Saturday, January 9, 2016

Mao the Mighty Have Fallen

If you don’t live in inland China, you may not have heard of the mighty 37 meter-high statue of Mao Zedong, dictator of China from 1949 to 1976. This Brobdingnagian exercise in despot worship towered over the landscape, a veritable colossus in gold (well, gold paint).

Art by Zhang Zhenshi
All the photographs of the statue are copyright,
so here’s the real guy

It took nine months to build. And only a few days to tear down. The official reason had to do with permits, but do current dictators really like monuments to previous ones?

This reminds me of the poem “Ozymandias” by Percy Bysshe Shelley:

I met a traveller from an antique land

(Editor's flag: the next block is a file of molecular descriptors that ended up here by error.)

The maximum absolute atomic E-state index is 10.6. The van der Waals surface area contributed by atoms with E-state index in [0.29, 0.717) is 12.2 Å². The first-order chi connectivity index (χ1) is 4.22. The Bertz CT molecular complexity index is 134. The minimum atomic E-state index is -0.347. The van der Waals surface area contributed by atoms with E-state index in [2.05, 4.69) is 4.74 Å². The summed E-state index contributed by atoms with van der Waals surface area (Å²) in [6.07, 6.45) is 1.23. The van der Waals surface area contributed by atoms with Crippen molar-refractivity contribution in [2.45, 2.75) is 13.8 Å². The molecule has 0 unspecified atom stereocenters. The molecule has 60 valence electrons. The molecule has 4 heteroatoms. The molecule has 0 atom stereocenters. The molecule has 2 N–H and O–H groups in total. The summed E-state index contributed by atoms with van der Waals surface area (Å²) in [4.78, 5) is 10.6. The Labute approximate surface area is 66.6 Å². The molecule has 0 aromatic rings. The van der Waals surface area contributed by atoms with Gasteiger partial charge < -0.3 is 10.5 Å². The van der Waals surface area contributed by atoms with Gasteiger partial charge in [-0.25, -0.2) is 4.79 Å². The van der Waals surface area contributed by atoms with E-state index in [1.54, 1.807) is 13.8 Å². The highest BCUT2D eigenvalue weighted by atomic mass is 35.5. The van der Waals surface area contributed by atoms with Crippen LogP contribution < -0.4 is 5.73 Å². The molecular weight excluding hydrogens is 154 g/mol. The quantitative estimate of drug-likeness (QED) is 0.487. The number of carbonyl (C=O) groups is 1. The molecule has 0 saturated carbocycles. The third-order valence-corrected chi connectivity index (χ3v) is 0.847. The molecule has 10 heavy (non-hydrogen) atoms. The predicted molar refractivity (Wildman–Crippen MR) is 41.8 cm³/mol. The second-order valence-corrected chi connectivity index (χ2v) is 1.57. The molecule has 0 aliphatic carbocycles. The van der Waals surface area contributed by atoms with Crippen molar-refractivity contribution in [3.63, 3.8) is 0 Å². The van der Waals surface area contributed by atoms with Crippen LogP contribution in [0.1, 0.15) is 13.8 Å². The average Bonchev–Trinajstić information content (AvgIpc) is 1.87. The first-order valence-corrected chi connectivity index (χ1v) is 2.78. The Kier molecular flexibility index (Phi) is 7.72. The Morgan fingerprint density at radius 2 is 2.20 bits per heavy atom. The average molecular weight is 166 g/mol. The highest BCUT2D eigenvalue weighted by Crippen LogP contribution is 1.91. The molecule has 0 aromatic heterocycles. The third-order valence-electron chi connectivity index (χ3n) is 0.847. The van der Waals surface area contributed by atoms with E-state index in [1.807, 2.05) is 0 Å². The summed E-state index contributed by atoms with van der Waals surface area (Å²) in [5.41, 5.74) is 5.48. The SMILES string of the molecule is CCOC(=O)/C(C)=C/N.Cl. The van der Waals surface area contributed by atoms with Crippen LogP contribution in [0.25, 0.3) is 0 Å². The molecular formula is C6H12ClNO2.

Who said: “Two vast and trunkless legs of stone
Stand in the desert. Near them, on the sand,
Half sunk, a shattered visage lies, whose frown,
And wrinkled lip, and sneer of cold command,
Tell that its sculptor well those passions read
Which yet survive, stamped on these lifeless things,
The hand that mocked them and the heart that fed:
And on the pedestal these words appear:
‘My name is Ozymandias, king of kings:
Look on my works, ye Mighty, and despair!’
Nothing beside remains. Round the decay
Of that colossal wreck, boundless and bare
The lone and level sands stretch far away.”

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